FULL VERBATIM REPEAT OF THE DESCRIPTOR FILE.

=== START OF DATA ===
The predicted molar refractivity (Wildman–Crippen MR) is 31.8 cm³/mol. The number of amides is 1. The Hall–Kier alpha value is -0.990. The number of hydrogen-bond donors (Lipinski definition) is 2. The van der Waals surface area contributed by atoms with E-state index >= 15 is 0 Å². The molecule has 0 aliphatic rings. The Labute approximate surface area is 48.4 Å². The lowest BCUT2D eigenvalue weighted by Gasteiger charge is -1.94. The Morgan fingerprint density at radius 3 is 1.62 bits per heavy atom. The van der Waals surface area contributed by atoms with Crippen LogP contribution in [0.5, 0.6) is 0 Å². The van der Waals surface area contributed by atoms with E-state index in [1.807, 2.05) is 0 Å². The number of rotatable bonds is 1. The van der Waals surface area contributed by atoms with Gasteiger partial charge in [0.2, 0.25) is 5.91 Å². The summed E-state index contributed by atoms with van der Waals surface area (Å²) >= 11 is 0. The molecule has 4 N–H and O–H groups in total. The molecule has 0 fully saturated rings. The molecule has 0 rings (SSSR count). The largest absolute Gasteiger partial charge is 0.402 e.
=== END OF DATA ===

The predicted molar refractivity (Wildman–Crippen MR) is 31.8 cm³/mol. The number of amides is 1. The Hall–Kier alpha value is -0.990. The number of hydrogen-bond donors (Lipinski definition) is 2. The van der Waals surface area contributed by atoms with E-state index >= 15 is 0 Å². The molecule has 0 aliphatic rings. The Labute approximate surface area is 48.4 Å². The lowest BCUT2D eigenvalue weighted by Gasteiger charge is -1.94. The Morgan fingerprint density at radius 3 is 1.62 bits per heavy atom. The van der Waals surface area contributed by atoms with Crippen LogP contribution in [0.5, 0.6) is 0 Å². The van der Waals surface area contributed by atoms with E-state index in [1.807, 2.05) is 0 Å². The number of rotatable bonds is 1. The van der Waals surface area contributed by atoms with Gasteiger partial charge in [0.2, 0.25) is 5.91 Å². The summed E-state index contributed by atoms with van der Waals surface area (Å²) >= 11 is 0. The molecule has 4 N–H and O–H groups in total. The molecule has 0 fully saturated rings. The molecule has 0 rings (SSSR count). The largest absolute Gasteiger partial charge is 0.402 e.